EPA could re­move ethanol man­date

The Covington News - - Education - JEFF GILL The Gainesville Times

The eyes of the poul­try in­dus­try are on the fed­eral gov­ern­ment as it ap­pears poised to de­cide whether to stop di­vert­ing more than 40 per­cent of U.S.–grown corn to fuel through 2013.

The move would come in the wake of a drought that has rav­aged corn-pro­duc­ing Mid­west­ern states.

“Thou­sands of jobs are at stake, liveli­hoods are at stake, higher food prices are at stake,” said Tom Su­per, spokesman for the Wash­ing­ton, D.C.–based Na­tional Chicken Coun­cil. “It is past time the fed­eral gov­ern­ment stops man­dat­ing that our food and feed be burned as fuel.”

The U.S. En­vi­ron­men­tal Pro­tec­tion Agency an­nounced on Aug. 20 that it had “is­sued a re­quest for com­ment on let­ters seek­ing the waiver of the vol­ume re­quire­ments of the Re­new­able Fuel Stan­dard,” which re­quires a blend of ethanol and gasoline.

A 30-day com­ment­ing pe­riod on the is­sue could start as early as Thurs­day, when an of­fi­cial notice is pub­lished in the Fed­eral Reg­is­ter, said Mike Giles, pres­i­dent of the Gainesville-based Ge­or­gia Poul­try Fed­er­a­tion.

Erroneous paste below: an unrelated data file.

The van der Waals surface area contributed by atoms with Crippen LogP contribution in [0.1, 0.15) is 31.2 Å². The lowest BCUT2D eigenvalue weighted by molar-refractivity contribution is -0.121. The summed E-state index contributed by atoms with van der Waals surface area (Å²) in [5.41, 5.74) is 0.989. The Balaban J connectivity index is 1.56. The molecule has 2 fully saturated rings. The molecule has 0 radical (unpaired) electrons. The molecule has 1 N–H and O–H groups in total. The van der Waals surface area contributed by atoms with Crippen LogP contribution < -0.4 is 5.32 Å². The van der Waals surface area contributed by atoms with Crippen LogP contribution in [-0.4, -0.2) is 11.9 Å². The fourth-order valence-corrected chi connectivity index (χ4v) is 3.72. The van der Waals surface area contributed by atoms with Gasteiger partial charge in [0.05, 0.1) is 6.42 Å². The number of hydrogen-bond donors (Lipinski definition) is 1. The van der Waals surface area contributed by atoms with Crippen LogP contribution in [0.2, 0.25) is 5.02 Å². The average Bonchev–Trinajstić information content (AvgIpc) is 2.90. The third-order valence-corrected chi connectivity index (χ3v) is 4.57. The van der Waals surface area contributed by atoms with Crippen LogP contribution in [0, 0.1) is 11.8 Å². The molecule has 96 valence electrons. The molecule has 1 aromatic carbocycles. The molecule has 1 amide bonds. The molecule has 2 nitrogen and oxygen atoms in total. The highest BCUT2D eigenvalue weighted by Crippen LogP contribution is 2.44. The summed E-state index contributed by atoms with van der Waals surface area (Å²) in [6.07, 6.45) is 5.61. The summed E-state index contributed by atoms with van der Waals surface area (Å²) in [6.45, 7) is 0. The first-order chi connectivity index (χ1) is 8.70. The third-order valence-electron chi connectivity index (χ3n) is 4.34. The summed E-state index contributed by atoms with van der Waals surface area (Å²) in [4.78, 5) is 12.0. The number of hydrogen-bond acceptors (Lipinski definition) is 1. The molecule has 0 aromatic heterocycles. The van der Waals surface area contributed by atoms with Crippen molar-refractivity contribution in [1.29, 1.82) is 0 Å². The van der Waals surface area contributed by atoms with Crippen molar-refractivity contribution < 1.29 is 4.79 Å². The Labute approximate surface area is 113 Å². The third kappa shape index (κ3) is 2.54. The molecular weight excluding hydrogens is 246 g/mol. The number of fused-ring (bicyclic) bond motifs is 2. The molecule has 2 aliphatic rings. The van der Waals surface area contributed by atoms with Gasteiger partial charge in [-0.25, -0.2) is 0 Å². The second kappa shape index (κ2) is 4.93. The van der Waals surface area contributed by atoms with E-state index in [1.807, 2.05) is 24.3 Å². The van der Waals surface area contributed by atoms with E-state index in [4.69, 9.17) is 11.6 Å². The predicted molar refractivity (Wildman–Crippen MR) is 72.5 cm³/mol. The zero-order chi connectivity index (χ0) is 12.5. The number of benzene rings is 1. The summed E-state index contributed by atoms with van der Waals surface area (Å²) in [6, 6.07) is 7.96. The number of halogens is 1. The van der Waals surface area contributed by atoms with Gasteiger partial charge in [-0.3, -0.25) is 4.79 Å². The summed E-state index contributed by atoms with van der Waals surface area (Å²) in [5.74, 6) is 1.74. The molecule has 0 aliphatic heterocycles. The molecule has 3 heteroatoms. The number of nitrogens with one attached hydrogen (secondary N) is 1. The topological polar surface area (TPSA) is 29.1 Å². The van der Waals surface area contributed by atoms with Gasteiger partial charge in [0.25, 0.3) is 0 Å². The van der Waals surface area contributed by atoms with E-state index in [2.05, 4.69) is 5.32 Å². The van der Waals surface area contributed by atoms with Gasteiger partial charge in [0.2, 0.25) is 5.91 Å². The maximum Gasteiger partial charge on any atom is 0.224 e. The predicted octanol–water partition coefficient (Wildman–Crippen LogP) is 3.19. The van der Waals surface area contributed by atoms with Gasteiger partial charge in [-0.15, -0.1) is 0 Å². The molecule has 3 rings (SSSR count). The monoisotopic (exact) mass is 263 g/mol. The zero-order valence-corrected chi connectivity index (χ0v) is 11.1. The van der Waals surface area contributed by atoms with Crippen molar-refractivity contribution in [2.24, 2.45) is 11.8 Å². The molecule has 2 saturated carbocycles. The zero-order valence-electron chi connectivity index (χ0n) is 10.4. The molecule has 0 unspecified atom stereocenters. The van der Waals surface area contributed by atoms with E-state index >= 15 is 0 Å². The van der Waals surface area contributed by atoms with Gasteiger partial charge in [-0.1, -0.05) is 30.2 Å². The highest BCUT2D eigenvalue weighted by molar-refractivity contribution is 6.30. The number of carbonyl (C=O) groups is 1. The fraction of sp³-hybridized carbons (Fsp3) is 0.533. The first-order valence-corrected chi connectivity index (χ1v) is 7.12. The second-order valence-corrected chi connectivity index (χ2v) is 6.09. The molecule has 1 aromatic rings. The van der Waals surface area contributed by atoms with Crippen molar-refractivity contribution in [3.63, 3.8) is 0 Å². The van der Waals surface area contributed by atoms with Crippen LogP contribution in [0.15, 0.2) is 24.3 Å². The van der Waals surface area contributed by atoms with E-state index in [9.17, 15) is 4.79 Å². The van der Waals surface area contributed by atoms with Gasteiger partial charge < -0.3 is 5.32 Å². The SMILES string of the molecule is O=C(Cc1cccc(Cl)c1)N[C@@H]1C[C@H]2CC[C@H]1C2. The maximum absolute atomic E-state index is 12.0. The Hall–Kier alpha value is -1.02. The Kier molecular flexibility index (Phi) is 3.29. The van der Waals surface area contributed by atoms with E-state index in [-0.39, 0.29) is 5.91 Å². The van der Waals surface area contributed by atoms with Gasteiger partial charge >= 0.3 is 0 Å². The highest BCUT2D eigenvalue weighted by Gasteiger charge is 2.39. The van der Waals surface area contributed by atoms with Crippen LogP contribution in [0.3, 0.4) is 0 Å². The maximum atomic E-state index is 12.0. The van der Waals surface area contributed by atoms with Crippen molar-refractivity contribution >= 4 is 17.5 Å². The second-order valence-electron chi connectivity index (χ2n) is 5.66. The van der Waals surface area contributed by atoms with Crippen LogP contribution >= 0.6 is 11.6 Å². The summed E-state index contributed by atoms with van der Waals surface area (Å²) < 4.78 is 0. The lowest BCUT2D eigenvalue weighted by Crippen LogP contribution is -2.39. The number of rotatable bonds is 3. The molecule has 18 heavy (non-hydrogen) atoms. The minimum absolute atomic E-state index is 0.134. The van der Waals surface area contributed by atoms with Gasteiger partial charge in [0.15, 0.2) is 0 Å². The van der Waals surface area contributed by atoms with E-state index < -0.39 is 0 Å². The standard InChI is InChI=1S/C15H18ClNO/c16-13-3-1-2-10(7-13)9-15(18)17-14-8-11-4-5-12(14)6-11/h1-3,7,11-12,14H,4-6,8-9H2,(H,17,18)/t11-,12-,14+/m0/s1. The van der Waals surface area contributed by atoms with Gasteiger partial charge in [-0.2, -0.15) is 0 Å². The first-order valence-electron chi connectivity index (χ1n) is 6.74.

“We’re pleased that the EPA is con­sid­er­ing the (waiver) re­quest, as they are re­ally ob­li­gated to,” he said. “But we’re hope­ful that they’ll act on it quickly. We need im­me­di­ate re­lief. The sooner the bet­ter for those who are suf­fer­ing.”

Su­per agreed with that sen­ti­ment.

“We are hop­ing that EPA fi­nally hears the mes­sage from eight gov­er­nors, 156 mem­bers of Congress, 34 U.S. sen­a­tors, livestock and poul­try pro­duc­ers, food man­u­fac­tur­ers and the United Nations, that it is time to act in or­der to (keep) a bad sit­u­a­tion from be­com­ing worse,” he said.

Among those pe­ti­tion­ing the EPA is Ge­or­gia Gov. Nathan Deal, whose home county of Hall is the epi­cen­ter of Ge­or­gia’s poul­try in­dus­try.

“In ad­di­tion to the di­rect eco­nomic dam­age from drought within the bor­der of our state, Ge­or­gia is heav­ily de­pen­dent on grain pro­duced in other states to sup­port its poul­try and livestock in­dus­tries,” Deal wrote in an Aug. 20 let­ter to EPA Ad­min­is­tra­tor Lisa P. Jack­son.

Chicken feed is com­posed of 60 per­cent corn, 20 per­cent soy and 20 per­cent other in­gre­di­ents, such as min­er­als, For­rester said.

Terry Barr, a na­tion­ally rec­og­nized econ­o­mist at Colorado-based CoBank, which pro­vides loans and other fi­nan­cial ser­vices to agribusi­nesses, has said that “un­til you get a real good fix on this crop, (corn) prices are go­ing to stay very volatile.”

The chal­lenge for poul­try and other in­dus­tries is whether to “pass (higher) costs through the con­sumer,” Barr said. “To the de­gree they can, they’ve got to continue to make cut­backs in pro­duc­tion.”

In a weak econ­omy, “a lot of folks are not op­ti­mistic about how much more you can push these prices,” he said.

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